4.4. Conditions to Foster Well-Being in the Classroom

4.4.1. Personal development, flexibility and control, social interaction, optimal challenge, positive classroom culture, valued contribution, instructor support, access to resources, real life learning

4.5. Week 4 Reading Takeaways

4.5.1. What do you want as an educator? The classroom environment and structure demand as much attention as the tools of assessment and the selection of instructional materials The significance of being physically close to students as they work How to praise students’ learning performance How to apply active listening techniques with students How to ask questions, give compliments or make statements related to a student’s personal interest or experience How to promote the positive behaviour you wish or stop a student’s negative behaviour in a calm and courteous manner

5. Week 5~ Mid-September: Making Instructional Decisions

5.1. Bloom's taxonomy of cognitive skills

5.1.1. Hierarchical classification of cognitive learning objectives

5.1.2. 1. Knowledge (remembering)

5.1.3. 2. Comprehension (understanding)

5.1.4. 3. Application (applying)

5.1.5. 4. Analysis (analyzing)

5.1.6. 5. Synthesis (creating)

5.1.7. 6. Evaluation (evaluating)

5.2. Constructivist based classrooms

5.2.1. Constructivist views of learning consist of: Learners are active in constructing their own personal knowledge and they actively seek meaning Self-determination is needed to further knowledge development

5.2.2. Applications of Constructivist-based classrooms: Inquiry-based learning Instructional type = minimally direct instruction Key elements = exploration, invention, application Students prior knowledge/skills = not important... students can produce knowledge from observation Teacher role = leader, coach, model, facilitator. Teacher is the source of driving questions Student role = interprets, explains, hypothesizing, designing and directing own tasks, sharing authority for answers Specific outcomes = conceptual understanding of principals, comprehension of the nature of inquiry and grasp of the applications of knowledge Problem-based learning Instructional type = minimally direct instruction Key elements = identification problems, activating prior knowledge, elaboration of knowledge Students prior knowledge/skills = prior knowledge and skills application is important Teacher role = facilitator and coach rather than leader Student role = determining whether a problem exists, creating an exact statement of the problem, identifying information, data and learning goals. Students are the source of driving questions Specific outcomes = effective problem-solving skills, self-direction, lifelong learning skills, effective collaborations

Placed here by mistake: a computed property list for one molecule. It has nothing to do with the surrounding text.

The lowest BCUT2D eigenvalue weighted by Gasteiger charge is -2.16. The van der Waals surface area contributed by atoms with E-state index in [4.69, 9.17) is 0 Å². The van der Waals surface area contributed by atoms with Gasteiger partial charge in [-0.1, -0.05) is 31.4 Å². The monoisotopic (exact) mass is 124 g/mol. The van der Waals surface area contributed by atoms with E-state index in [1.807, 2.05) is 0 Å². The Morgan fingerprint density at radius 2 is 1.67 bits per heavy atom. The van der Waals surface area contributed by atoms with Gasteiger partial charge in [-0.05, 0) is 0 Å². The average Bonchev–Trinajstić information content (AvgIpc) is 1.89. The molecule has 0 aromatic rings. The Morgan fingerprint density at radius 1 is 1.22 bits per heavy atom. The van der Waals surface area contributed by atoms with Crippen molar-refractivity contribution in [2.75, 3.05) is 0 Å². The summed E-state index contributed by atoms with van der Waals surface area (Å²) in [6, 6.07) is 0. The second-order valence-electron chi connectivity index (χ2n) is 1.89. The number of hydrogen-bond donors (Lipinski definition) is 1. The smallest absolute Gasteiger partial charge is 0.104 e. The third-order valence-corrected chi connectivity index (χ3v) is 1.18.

5.2.3. Ways to create constructivist-based classrooms: Have complex, challenging learning environments Use real world situations Promote social negotiations and collaborative work Represent the content in multiple ways Make students aware of the knowledge construction process. This will help them become self-regulated learners

5.3. Universal Instructional Design (UID)

5.3.1. Three primary principles that guide UID: Provide multiple means of representation: reception, language, expressions, and symbols. Encourages comprehension Provide multiple means of action and expression: physical action, expression and communication. Encourages function Provide multiple means of engagement: recruiting interest, sustaining effort and persistence. Encourages self-regulation

5.3.2. Two types of instruction for UID: Developmentally appropriate schools. More active learning; more playful learning; integrated curricula; allowing the child to explore Direct instruction schools More passive learners,;learning is more compartmentalized where at a certain time of day means a certain subject is taught (ex. 10am is math time); the idea that the child is coming in with a clean slate and it's the teacher's responsibility to fill it There are clear learning objectives, well-planned lessons, explicit teaching, and lots of practice

5.4. Week 5 Reading Takeaways